So what does happen when you go to see a neurologist and they do an exam? I do think the procedure differs from doctor to doctor and depending upon what they are looking for. When I see my neurologist, the exam does not take that long. But for someone undergoing an extensive diagnostic exam, the procedure may take well over an hour. There are far too many tests to discuss in one post so I am going to limit my discussion to the more popular techniques that my personal neurologist performs when I go to see her. This way I can relate my personal first hand experience.
1. They Check Your Reflexes:
One test they may do is to test what is known as your plantar response. The doctor will scrape the sole of your foot with a pointed instrument, beginning at your heel and moving towards the toes. The normal response will cause the toes to curl downward. However, if the toes fan upward and especially the big toe shoots up, then this is called the "Babinski response" which indicates neurological damage. Before my official diagnosis of MS, my general practitioner did this test on me and my response was normal. But I still have MS. So just goes to show you that just because you have MS doesn't mean you will necessarily flunk all the neurological tests.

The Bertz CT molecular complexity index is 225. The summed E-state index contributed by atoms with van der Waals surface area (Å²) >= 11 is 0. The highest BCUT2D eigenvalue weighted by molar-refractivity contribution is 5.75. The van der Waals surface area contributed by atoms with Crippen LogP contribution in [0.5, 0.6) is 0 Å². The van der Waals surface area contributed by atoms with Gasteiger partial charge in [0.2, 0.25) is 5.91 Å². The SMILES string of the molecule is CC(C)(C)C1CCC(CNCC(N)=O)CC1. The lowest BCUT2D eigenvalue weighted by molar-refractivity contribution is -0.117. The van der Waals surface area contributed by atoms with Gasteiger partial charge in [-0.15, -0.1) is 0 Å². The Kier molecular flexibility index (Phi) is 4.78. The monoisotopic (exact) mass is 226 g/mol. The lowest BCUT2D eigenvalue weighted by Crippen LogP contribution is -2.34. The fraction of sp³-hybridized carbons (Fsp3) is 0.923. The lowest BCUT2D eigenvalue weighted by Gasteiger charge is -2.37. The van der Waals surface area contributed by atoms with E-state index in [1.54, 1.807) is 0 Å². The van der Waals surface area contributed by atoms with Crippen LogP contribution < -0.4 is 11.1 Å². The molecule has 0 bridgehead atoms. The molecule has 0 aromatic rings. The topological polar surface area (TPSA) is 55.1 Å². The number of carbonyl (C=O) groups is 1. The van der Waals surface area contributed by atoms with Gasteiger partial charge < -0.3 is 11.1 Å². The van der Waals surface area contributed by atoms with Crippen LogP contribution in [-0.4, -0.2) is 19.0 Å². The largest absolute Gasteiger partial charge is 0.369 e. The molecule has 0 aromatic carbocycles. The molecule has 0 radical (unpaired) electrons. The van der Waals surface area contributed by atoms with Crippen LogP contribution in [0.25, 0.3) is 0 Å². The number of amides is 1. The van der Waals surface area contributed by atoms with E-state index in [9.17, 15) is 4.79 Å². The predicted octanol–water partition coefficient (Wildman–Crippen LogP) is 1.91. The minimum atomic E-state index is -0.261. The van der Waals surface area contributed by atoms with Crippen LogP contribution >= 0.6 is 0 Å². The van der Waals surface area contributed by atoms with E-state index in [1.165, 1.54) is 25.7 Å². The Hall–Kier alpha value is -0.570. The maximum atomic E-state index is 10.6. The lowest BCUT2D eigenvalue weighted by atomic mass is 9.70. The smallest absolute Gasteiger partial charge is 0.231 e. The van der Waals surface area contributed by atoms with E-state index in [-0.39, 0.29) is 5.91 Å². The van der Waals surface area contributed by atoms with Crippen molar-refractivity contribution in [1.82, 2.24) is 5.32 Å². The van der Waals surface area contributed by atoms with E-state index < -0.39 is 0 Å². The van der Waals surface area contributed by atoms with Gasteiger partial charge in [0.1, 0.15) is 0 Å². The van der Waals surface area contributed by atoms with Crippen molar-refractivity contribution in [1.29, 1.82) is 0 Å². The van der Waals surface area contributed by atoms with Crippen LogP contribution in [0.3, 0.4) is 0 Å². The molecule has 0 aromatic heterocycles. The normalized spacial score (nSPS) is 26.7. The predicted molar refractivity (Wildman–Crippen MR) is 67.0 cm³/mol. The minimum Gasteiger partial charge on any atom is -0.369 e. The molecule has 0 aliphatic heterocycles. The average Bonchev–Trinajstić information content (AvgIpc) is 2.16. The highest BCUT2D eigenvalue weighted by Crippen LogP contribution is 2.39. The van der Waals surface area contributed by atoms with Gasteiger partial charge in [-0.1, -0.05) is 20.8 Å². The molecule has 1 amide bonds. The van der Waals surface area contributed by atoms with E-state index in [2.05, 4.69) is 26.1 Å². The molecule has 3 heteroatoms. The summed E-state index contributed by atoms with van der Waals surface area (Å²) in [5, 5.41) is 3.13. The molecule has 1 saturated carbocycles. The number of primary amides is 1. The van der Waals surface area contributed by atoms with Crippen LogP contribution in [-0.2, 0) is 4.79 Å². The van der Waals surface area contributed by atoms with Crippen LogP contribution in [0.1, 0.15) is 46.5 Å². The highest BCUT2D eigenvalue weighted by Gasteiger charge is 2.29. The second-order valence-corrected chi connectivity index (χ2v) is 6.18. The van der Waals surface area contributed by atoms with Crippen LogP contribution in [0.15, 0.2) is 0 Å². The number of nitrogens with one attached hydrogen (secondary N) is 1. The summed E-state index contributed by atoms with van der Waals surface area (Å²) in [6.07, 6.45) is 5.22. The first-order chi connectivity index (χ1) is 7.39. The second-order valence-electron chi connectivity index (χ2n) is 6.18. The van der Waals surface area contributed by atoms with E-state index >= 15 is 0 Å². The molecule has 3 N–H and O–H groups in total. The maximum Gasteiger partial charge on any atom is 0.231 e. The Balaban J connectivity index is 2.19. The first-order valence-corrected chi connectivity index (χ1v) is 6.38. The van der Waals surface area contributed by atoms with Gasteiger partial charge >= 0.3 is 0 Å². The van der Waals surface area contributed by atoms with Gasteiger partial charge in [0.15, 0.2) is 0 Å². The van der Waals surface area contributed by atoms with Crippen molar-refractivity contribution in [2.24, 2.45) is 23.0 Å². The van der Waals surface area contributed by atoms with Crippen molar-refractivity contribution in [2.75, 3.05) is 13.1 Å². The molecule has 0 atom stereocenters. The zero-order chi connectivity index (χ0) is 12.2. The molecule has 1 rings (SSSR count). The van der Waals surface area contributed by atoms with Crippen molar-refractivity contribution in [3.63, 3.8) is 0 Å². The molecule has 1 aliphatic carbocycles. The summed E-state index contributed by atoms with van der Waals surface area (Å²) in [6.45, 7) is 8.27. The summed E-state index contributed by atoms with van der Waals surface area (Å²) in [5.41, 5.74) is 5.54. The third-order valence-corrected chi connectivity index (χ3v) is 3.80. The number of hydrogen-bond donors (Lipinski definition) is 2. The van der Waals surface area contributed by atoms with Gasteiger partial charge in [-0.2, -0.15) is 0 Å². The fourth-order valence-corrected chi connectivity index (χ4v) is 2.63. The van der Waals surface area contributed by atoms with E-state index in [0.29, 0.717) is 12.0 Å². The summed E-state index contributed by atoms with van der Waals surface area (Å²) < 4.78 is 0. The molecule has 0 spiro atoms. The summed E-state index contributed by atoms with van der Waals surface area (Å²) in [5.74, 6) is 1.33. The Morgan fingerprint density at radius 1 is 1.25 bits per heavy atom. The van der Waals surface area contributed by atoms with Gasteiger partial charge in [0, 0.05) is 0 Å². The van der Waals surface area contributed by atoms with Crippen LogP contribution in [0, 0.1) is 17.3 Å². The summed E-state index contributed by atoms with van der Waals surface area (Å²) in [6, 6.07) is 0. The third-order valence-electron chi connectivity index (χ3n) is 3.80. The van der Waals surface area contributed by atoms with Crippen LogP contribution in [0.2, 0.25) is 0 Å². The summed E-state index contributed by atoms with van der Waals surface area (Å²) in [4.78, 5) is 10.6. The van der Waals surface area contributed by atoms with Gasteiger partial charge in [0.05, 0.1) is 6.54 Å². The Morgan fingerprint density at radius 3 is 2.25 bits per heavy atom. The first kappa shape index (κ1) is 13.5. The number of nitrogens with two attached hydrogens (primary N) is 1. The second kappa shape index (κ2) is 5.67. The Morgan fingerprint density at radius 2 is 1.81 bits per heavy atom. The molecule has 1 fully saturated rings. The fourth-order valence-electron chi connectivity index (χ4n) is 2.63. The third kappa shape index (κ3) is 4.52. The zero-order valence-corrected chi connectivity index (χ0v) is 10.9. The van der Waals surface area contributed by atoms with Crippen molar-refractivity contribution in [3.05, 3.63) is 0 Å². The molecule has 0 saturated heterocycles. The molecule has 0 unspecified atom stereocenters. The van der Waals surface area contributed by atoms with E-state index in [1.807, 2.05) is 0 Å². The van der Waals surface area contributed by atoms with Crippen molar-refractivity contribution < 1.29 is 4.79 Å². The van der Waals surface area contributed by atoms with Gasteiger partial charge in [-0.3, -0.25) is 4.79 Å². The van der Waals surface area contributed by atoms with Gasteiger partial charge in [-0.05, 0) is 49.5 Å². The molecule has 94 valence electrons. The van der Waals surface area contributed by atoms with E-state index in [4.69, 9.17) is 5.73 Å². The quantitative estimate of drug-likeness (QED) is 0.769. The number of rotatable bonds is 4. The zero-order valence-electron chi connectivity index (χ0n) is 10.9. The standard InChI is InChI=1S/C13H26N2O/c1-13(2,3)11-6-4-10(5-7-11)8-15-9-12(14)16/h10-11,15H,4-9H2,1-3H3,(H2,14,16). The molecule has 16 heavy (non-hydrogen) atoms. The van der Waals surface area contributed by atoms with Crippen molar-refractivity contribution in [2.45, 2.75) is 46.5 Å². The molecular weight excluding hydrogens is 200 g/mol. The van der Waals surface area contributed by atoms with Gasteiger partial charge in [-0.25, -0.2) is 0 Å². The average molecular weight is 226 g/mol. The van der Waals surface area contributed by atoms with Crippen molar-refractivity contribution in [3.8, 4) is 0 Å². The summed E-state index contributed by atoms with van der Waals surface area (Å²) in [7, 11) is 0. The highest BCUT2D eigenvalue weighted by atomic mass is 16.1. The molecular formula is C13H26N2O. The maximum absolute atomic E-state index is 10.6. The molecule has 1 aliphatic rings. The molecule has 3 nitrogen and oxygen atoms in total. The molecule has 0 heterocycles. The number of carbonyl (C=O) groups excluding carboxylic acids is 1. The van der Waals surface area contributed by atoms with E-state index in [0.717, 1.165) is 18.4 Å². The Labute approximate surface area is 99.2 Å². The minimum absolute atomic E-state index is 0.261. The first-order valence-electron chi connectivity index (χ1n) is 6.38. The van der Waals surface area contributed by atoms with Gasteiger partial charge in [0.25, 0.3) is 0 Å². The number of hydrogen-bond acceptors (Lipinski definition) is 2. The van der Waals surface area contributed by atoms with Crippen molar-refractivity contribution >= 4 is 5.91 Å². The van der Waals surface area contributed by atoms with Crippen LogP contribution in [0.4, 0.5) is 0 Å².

Your neurologist or doctor will undoubtedly also check your deep tendon reflexes. Everyone has had this done to them, with the little hammer. Your muscles and tendons stretch out when tapped and what they are looking for is whether or not there is symmetry on both sides. Do your reflexes look the same on both sides of your body. Is there a lack of reflex or alternatively do you have exaggerated or rapid fire reflexes which shoot out too quickly? Asymmetry or abnormal reflexes can also be a sign of neurological damage.
2. They Check Your Coordination:
When the docs check your coordination they are also checking to see if there are problems with your cerebellum as this is the part of the brain which controls voluntary movement and motor coordination. And in doing so they are also seeing if you have any type of ataxia, which is a general term used to describe abnormal movements and incoordination.
Here are the tests that my neurologist consistently performs to test my coordination:
a. Rapid back and forth movements of palm up and palm down on my leg. For some folks they may have to slow down and the rhythm may become chaotic. I have always done well on this test thus far.
b. Precision finger taps: This reminds me of part of the chicken dance. You simply take your index and middle finger and tap your thumb rapidly. They check for speed and fluidity of movement. I have also had no problem with this particular test.
c. Finger-nose-finger: This is where you rapidly touch your nose and then touch the doc's finger. They may suddenly move their finger's position to see if you can still touch it or will you shoot over the mark. I sometimes have trouble with this one.